It was my mother who advised me to attend evening school. One December when I visited home, she called me into her bedroom at night and said: “Ebuka my son, my conscience is not at rest because I am not doing your father’s wish for you. Your father died while training other people’s children in school. To think that his first son will not go to school at all, will make him turn in his grave. Since you now have enough money to buy me ‘Akwaete’ and expensive lace materials, why don’t you use the money and attend night school after market at Onitsha?”

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That was how I started attending night school the next January; that was the January of 1986. It was very difficult at first, going to school at night when someone should be resting at home, after a hard day’s work in the market. But after a while, I got used to it as well. I discovered that I loved mathematics, so I dedicated a lot of my attention to accounting and business studies. I became an excellent accounting student in no distant time. And in 1991, l wrote and passed GCE with alpha in Mathematics, Accountancy and Economics.

Armed with my excellent GCE certificate and my business accumen, I was surely on my way to climb the highest ladder of success in Chief’s business empire. Gradually, I found out that I was slowly being absorbed into the decision making mainstream of the entire business. Chief would invite me to meetings with his senior boys and associates. It got to a point that Chief no longer had meetings with his boys, unless I was there. I was barely twenty four then; most of the senior boys were above thirty. But then, l was the only school graduate among them.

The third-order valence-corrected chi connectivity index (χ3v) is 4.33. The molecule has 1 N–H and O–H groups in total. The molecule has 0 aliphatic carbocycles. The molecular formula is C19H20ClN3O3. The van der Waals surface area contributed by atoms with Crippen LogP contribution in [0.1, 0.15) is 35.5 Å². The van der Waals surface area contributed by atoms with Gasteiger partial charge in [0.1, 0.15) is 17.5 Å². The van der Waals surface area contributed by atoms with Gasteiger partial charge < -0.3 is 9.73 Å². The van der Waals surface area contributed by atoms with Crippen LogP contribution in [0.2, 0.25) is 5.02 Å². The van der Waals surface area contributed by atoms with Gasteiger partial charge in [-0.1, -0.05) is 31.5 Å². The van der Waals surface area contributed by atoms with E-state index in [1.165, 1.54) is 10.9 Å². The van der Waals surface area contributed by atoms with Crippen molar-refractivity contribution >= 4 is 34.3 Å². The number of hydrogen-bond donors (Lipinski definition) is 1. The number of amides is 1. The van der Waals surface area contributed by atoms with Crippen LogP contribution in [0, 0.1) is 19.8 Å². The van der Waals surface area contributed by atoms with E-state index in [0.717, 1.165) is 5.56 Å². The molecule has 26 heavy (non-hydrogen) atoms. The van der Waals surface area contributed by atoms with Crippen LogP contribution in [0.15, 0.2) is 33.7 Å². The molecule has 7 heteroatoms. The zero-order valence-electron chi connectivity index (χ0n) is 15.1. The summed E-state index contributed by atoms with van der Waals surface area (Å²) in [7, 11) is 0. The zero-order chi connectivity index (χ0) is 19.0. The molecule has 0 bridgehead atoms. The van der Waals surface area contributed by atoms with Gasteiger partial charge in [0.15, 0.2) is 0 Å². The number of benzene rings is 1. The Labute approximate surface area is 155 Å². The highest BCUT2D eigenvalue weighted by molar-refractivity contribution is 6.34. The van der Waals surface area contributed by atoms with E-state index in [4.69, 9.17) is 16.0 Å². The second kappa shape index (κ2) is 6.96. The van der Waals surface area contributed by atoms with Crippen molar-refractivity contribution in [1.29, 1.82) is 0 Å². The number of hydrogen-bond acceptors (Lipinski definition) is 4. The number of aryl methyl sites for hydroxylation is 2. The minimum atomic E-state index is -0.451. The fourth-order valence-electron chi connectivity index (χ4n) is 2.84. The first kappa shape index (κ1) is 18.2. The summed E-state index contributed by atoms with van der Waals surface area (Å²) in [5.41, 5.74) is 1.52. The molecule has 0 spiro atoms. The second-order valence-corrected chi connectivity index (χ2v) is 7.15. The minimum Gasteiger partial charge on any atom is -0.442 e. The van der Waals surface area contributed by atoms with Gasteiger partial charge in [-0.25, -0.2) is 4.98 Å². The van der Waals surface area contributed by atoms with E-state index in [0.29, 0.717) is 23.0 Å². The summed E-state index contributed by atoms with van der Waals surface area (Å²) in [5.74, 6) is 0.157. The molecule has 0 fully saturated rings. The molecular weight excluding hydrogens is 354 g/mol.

Moreover, Chief knew that l sponsored myself through school with money I saved from hustling, while the other boys were fooling around with girls, and drinking beer with their own money. I didn’t know how it happened, but by the age of twenty six, I became the most important, the most trusted and most powerful boy in Chief’s employ. And with my new found powerful position and accounting skills, I soon discovered a lot of tricky schemes, the senior boys were using to defraud Chief of his money.

Then, I gradually but effectively put a stop to their fraudulent schemes and saved Chief a lot of money in the process. The thieving senior boys tried everything possible, to buy me over to their side. When they saw that I wasn’t interested in joining their ring, they then resorted to open threats, but I stood my ground as solid as the Rock of Gibraltar.

Chief’s business empire continued to grow and prosper under my effective management. I travelled to Japan on Chief’s behalf for the first time in 1995. After that, I became a globe-trotter. I was shuttling from Japan to Taiwan to Germany to Belgium; countries where Chief imported his goods from. I effectively became the defacto CEO of Chief’s business empire. And I was running the place like it was my father’s business. Actually, it was the place where I grew up, and to me, it was like the only home I knew.